The US Food and Drug Administration has finally cleared Sprout’s Addyi as the first treatment for low female libido, but with a black-box warning and a risk management programme to ensure patient safety. 

Specifically, Addyi (flibanserin) can be used to treat acquired, generalised hypoactive sexual desire disorder (HSDD) in premenopausal women, giving this group of patients access to an approved medicine for the first time.

The decision comes amid controversy and concern over the drug’s modest efficacy as well as safety issues, which in the past prompted two knock-backs from the regulator. 

However, in June this year an FDA advisory committee said it was satisfied that Addyi’s benefit outweighed its risks, voting 18-6 in favour of its approval, as long as steps are put in place to protect patients from side effects.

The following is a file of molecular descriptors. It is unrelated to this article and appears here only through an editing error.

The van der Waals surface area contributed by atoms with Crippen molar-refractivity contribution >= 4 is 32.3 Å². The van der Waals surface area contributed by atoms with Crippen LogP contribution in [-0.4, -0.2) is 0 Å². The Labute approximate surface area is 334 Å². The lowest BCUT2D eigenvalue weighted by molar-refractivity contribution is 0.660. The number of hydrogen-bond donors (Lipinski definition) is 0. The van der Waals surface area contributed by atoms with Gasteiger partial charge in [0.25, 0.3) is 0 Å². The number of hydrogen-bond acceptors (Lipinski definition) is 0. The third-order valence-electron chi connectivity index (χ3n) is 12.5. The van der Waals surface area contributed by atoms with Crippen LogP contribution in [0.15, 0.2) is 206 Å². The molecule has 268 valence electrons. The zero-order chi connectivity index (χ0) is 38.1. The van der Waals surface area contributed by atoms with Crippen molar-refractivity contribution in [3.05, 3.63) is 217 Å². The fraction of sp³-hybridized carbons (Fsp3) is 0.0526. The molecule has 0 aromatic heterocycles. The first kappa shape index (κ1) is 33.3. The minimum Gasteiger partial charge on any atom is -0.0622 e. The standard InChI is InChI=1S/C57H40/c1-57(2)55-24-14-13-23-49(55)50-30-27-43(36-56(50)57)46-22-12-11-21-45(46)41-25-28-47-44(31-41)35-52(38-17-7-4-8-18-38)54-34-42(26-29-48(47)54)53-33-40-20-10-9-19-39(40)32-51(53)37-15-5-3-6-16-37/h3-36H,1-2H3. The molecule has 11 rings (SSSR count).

Black-box warning

As such, its label carries a black-box warning on the risk of low blood pressure and fainting, which is magnified in the presence of alcohol, while a linked risk evaluation and mitigation strategy requires that only certified prescribers and pharmacists are allowed to dish out the drug.

The agency has also stipulated that healthcare professionals assess the likelihood of the patient “reliably abstaining from alcohol” before prescribing Addyi.

Addyi, which was originally discovered by German drugmaker Boehringer Ingelheim, is a serotonin 1A and 2A receptor antagonist, but the mechanism by which the drug improves sexual desire and related distress is not known.